Why Termite Inspectors Don?t Find Termites
First of all, I have defended Pest Control Companies against suits by consumers since 1991. I have been on the inside of explanations and excuses for why termites were not found in a termite inspection.For you to understand WHY termite inspectors can not and do not find termites, you have to first understand the biology of termites.
To begin with, the subterranean termite is Cryptobiotic.That is a big fancy word meaning that termites hate light, air and movement.In other words, they want to remain in hiding.You see, subterranean termites are not like ants that crawl around in the open and they are not even like roaches that only come out at night.No, termites NEVER want to come into the breathing spaces you live in.NEVER EVER EVER!Hence, they are called Cryptobiotic.
To enforce this point even further, termites build little tunnels to travel through when they crawl around in your wall voids.Still not impressed?They even build tunnels in the earth below to get from their colony where the queen is laying 5,000 eggs a day to the header in your bathroom.So by now, I believe you understand that subterranean termites are not going to ?APPEAR? in any house being inspected.
So, now that you have a little more termite biology under your belt, fast forward into a termite inspection, at least to one in Texas.On the Texas Official Wood Destroying Insect Report, the termite inspector is only ?required? to report VISIBLE signs of active infestation.So how does he do that given the biology of a subterranean termite?Answer, he really can?t.
In practical terms, the termite inspector is allowed to declare that an active infestation of subterranean termites exists if he finds any of the following:
- Swarmer wings or bodies.
- He finds a mud tube or tunnel ? breaks it open and sees moving termites.
- He finds a suspicious area in a wall, door, molding or equivalent and pokes or probes it and sees moving termites.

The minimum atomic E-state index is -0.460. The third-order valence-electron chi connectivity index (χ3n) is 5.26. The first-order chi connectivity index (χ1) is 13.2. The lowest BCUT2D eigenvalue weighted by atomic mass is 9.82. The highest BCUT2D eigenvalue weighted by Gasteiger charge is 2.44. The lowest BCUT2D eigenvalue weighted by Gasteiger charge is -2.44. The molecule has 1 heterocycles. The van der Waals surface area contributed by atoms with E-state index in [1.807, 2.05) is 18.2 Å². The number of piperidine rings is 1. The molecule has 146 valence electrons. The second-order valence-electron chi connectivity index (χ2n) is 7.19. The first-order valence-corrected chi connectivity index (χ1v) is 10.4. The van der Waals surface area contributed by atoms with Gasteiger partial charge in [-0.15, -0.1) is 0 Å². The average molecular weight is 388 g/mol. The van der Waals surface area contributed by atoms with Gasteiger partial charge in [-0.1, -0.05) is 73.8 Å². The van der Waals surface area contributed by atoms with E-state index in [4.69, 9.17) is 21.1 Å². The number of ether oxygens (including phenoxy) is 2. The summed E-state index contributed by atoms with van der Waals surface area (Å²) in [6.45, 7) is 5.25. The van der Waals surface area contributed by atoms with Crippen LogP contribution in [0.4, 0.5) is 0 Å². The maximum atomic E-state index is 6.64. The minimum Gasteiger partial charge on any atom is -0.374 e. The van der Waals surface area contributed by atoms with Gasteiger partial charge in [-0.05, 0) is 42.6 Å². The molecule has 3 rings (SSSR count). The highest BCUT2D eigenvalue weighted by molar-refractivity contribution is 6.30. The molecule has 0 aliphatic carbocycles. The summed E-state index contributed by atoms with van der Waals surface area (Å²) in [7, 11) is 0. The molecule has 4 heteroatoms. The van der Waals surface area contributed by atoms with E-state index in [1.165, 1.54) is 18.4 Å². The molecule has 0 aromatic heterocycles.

Let?s start with the first one ? swarmer wings or bodies.A termite inspector can declare that there is an active infestation even if he only finds the wings of flying termites or their dead bodies.How are dead bodies evidence of an active infestation?Swarmers are the reproductives of a termite colony and they are winged so they can fly away and start new termite colonies.If the termite inspector finds wings or dead bodies, the odds are that the termites swarmed within the year.Most people, including men, clean house once a year.
Now let?s consider the second possibility ? breaking a mud tube.A mud tube, a tuber or a tunnel is most likely to be found between the soil and the home and is customarily located on the outside exposed portion of a slab.It could also be on a pier and sometimes tubes can run on an exterior wall down to the ground.In a ?VISIBLE ONLY? inspection, a termite inspector would merely look at the tube, but of course, common sense and standard termite inspection practice dictate that at this point the inspection departs from a ?VISIBLE ONLY? inspection and the tube or tunnel is broken.If the colony is active in the house, live termites will be seen crawling up and down the tube.If left undisturbed, the Cryptobiotic termites will repair the break in a couple of hours to preserve their ?hidden? nature.So, it really isn?t a ?VISIBLE ONLY? inspection.
The third possibility- finding a suspicious area where the paint is cavitated or depressed as though there is no structure behind it or there are brown trails below the surface or there are little tiny brown dirt filled holes, the termite inspector will probe or press a finger, knife, or some such device into the suspicious area and once the paint or other cover is removed, live termites may appear.Again, this is not a ?VISIBLE ONLY? inspection and perhaps more alarming ? most inspectors consider this to be defacing of the seller?s property and actually will not do it.
So, what?s wrong with this process?Well, for one, if the termites are creating tubes or suspicious areas, basically anyone can find them.Mud tubes and suspicious areas are unusual phenomenon for even a lay person.And more importantly, statistically, their absence is not an accurate predictor of the presence or absence of an active subterranean termite infestation. So how can a termite inspector find termites if these ?VISIBLE?, i.e., ?OBVIOUS? signs are not present?
There is no easy answer, but it starts with being familiar with construction issues that can and do lead to termite infestation.What is known as a ?CONDUCIVE CONDITION? for termite infestation. These can and do lead to infestations.It also requires using moisture meters and checking doorframes, window frames and other areas. It requires sounding ? tapping on wood areas to see if there are hollow or unusual sounds.
In the end, there is no absolute about inspections or finding termites.It really takes a dedication and commitment to finding them.But without a doubt, it can not be done simply by ?VISUAL MEANS? only.